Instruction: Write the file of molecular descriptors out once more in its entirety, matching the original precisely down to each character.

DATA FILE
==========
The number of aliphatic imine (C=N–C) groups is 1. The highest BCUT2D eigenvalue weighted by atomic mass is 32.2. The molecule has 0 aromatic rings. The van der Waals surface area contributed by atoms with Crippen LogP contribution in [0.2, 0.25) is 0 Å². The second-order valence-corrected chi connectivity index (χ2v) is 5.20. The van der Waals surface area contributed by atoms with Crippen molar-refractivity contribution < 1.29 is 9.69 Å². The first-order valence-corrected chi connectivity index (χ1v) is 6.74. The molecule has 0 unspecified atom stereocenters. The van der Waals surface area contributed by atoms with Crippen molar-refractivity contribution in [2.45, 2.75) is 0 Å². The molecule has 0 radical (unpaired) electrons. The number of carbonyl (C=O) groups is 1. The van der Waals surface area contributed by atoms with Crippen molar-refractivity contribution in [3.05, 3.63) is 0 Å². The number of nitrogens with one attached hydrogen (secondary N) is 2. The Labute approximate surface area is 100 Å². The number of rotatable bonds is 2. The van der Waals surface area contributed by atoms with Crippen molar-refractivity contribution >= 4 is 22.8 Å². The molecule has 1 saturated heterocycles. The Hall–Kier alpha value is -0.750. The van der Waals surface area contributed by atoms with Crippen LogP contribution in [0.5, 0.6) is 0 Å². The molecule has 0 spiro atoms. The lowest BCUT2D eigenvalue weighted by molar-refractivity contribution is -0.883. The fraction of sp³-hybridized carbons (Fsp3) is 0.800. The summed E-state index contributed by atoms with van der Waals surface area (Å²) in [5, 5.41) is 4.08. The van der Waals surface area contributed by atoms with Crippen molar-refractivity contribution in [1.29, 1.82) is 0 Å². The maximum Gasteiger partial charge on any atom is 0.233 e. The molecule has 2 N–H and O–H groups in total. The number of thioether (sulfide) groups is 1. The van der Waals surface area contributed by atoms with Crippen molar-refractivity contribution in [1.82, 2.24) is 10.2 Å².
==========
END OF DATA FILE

The number of aliphatic imine (C=N–C) groups is 1. The highest BCUT2D eigenvalue weighted by atomic mass is 32.2. The molecule has 0 aromatic rings. The van der Waals surface area contributed by atoms with Crippen LogP contribution in [0.2, 0.25) is 0 Å². The second-order valence-corrected chi connectivity index (χ2v) is 5.20. The van der Waals surface area contributed by atoms with Crippen molar-refractivity contribution < 1.29 is 9.69 Å². The first-order valence-corrected chi connectivity index (χ1v) is 6.74. The molecule has 0 unspecified atom stereocenters. The van der Waals surface area contributed by atoms with Crippen molar-refractivity contribution in [2.45, 2.75) is 0 Å². The molecule has 0 radical (unpaired) electrons. The number of carbonyl (C=O) groups is 1. The van der Waals surface area contributed by atoms with Crippen molar-refractivity contribution in [3.05, 3.63) is 0 Å². The number of nitrogens with one attached hydrogen (secondary N) is 2. The Labute approximate surface area is 100 Å². The number of rotatable bonds is 2. The van der Waals surface area contributed by atoms with Crippen molar-refractivity contribution >= 4 is 22.8 Å². The molecule has 1 saturated heterocycles. The Hall–Kier alpha value is -0.750. The van der Waals surface area contributed by atoms with Crippen LogP contribution in [0.5, 0.6) is 0 Å². The molecule has 0 spiro atoms. The lowest BCUT2D eigenvalue weighted by molar-refractivity contribution is -0.883. The fraction of sp³-hybridized carbons (Fsp3) is 0.800. The summed E-state index contributed by atoms with van der Waals surface area (Å²) in [5, 5.41) is 4.08. The van der Waals surface area contributed by atoms with Crippen molar-refractivity contribution in [1.29, 1.82) is 0 Å². The maximum Gasteiger partial charge on any atom is 0.233 e. The molecule has 2 N–H and O–H groups in total. The number of thioether (sulfide) groups is 1. The van der Waals surface area contributed by atoms with Crippen molar-refractivity contribution in [1.82, 2.24) is 10.2 Å².